More recently, workers at Woodside-operated North West Shelf platforms and Chevron-operated Gorgon and Wheatstone platforms engaged in industrial action to secure improved pay and conditions. Both companies reached a deal with the unions, in August and October 2023 respectively. As evidence of the butterfly effect in action, European gas markets reacted to this threat of disruption to Western Australian LNG projects by surging up to 28% day-on-day in early August 2023. A number of reasons for this have been reported, including a concern that Asian buyers would look to secure Northern Hemisphere LNG production, otherwise destined for Europe, in order to cover any shortfalls in supply from Australia.

The East Coast gas market

Domestic supply – the ADGSM

Domestic supply is ensured by the threat of the federal government triggering the Australian Domestic Gas Security Mechanism (ADGSM). The mechanism, which is considered a measure of last resort, empowers the Federal resources Minister to direct that LNG projects limit exports of LNG.

In late 2022, spot and short contract gas prices increased dramatically in the East Coast gas market. This was attributed to the Russia-Ukraine war affecting international LNG prices, high gas demand due to cold weather in the south-east of the country, unexpected outages at coal fired power stations, and supply issues for coal for power generation.

To avoid the triggering of the ADGSM (and the consequent sovereign risk and force majeure risks), on 29 September 2022, the three Queensland LNG projects (GLNG, QCLNG, and APLNG) signed a heads of agreement with the Federal government, providing for uncontracted gas destined for export as LNG to first be offered to the domestic market, with reasonable notice and on competitive market terms. The agreement expires on 1 January 2026.

Domestic supply – temporary price cap and Mandatory Gas Code of Conduct

The ADGSM was not the full extent of government intervention in the East Coast gas market in response to the increased spot prices. In December 2022, the Federal government imposed a temporary price cap of $12/GJ on new domestic wholesale gas sales by East Coast producers. (The cap also applies to any amendments of the gas price under existing gas sale agreements.)

The price cap was quickly followed by the implementation of a Mandatory Gas Code of Conduct on 11 July 2023, following amendments to the Australian Competition and Consumer Act. The Code also contains a price cap, initially set at $12/GJ, designed to anchor negotiations for new gas supplies. It also contains transparency obligations to increase visibility of the amount of uncontracted gas available for sale and obligations to deal in good faith.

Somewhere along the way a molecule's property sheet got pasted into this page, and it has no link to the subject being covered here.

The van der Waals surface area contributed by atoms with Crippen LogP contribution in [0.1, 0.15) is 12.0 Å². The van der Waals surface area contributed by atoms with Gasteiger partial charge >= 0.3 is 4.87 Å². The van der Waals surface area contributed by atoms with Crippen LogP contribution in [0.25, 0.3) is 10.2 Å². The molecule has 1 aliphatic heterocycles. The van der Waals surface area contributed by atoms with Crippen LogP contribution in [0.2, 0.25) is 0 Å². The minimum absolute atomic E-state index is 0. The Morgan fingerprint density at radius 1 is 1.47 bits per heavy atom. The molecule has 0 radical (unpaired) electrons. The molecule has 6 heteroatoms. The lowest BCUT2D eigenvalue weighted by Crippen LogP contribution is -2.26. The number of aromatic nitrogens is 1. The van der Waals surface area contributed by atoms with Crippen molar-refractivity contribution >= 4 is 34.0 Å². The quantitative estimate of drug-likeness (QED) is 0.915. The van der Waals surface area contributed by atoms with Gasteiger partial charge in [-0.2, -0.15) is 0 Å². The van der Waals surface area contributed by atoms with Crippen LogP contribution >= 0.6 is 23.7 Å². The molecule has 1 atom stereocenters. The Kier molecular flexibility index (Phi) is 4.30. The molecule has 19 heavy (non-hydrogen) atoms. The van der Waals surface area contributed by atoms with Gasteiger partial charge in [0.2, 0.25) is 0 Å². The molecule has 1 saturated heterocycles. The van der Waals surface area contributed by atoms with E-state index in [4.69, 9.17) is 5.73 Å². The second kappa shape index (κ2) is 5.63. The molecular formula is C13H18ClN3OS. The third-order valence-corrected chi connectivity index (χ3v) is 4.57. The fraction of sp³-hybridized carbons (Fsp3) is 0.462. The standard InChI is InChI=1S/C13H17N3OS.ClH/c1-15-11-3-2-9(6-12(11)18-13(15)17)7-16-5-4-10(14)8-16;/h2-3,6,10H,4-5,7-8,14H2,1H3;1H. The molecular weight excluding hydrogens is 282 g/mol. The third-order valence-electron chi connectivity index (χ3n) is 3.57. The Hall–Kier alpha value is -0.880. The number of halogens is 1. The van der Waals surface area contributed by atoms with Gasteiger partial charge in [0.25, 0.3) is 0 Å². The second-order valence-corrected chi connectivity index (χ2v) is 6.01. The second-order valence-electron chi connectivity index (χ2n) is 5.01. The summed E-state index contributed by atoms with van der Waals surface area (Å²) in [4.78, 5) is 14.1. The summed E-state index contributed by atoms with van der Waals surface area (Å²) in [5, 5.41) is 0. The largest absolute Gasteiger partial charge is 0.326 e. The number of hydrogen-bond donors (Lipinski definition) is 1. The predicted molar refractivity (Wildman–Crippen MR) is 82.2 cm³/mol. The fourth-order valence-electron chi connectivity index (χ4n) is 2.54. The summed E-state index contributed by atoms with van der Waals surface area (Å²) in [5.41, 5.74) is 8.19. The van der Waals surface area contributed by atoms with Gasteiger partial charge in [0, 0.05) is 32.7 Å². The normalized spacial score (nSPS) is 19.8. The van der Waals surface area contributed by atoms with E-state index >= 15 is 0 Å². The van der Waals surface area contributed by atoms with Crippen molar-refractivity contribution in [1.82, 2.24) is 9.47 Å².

Unlike the temporary price cap, the Code also contains a number of exemptions (including for large gas retailers), which large commercial and industrial buyers have complained reduces its effectiveness.

The combination of the temporary price cap and Code have also had the effect of stalling new sources of domestic gas supply while the impacts of the government intervention are assessed. This results in a heavier reliance on gas earmarked for export as LNG to fill supply shortfalls in the East Coast market, particularly as production from fields that only produce gas for domestic consumption continue to decline.

Australia wide

The Safeguard Mechanism

The Federal government has pledged to cut greenhouse gas emissions to 43% below 2005 levels by 2030. The legislation to implement that pledge is the National Greenhouse and Energy Reporting Act 2007 (called the “Safeguard Mechanism”).

Significant reforms to the Safeguard Mechanism came into force on 1 July 2023. The enhanced Safeguard Mechanism requires that all new LNG projects (and new fields that come online to supply existing LNG Projects) must have “zero reservoir carbon” during development. In other words, the new LNG projects must have net zero carbon dioxide emissions from their first day of operation. Further, existing LNG projects that emit more than 100,000 tonnes of carbon dioxide equivalent per year must reduce their scope 1 emissions by 4.9% below their “baseline levels” each financial year. Emissions reductions can be met via decarbonisation opportunities and by purchasing offsets within Australia.

New LNG projects – challenges

The Safeguard Mechanism will have an impact on producers looking to commission new LNG projects in Australia. This includes Woodside (in respect of the Scarborough and Browse projects off the coast of Western Australia) and Santos (in respect of the Barossa project off the coast of the Northern Territory), although the legislation would have been anticipated by these companies to some degree.

In addition, both Woodside and Santos are fighting court cases which have been mounted on social and environmental grounds in relation to the Scarborough and Barossa projects. The progress of both projects has been delayed by interim injunctions as a result. Both cases are expected to be heard next year.


It was as a result of the government interventions discussed above that the head of INPEX suggested that Australia was in the process of quietly quitting the international gas trade earlier this year. The Federal government has acted to assuage those concerns via various diplomatic channels, but there is little doubt that the Australia’s reputation as a stable and reliable energy supplier has been marred. The LNG industry in Australia has experienced a tumultuous 12 to 24 months, and there is no sign of calmer waters ahead.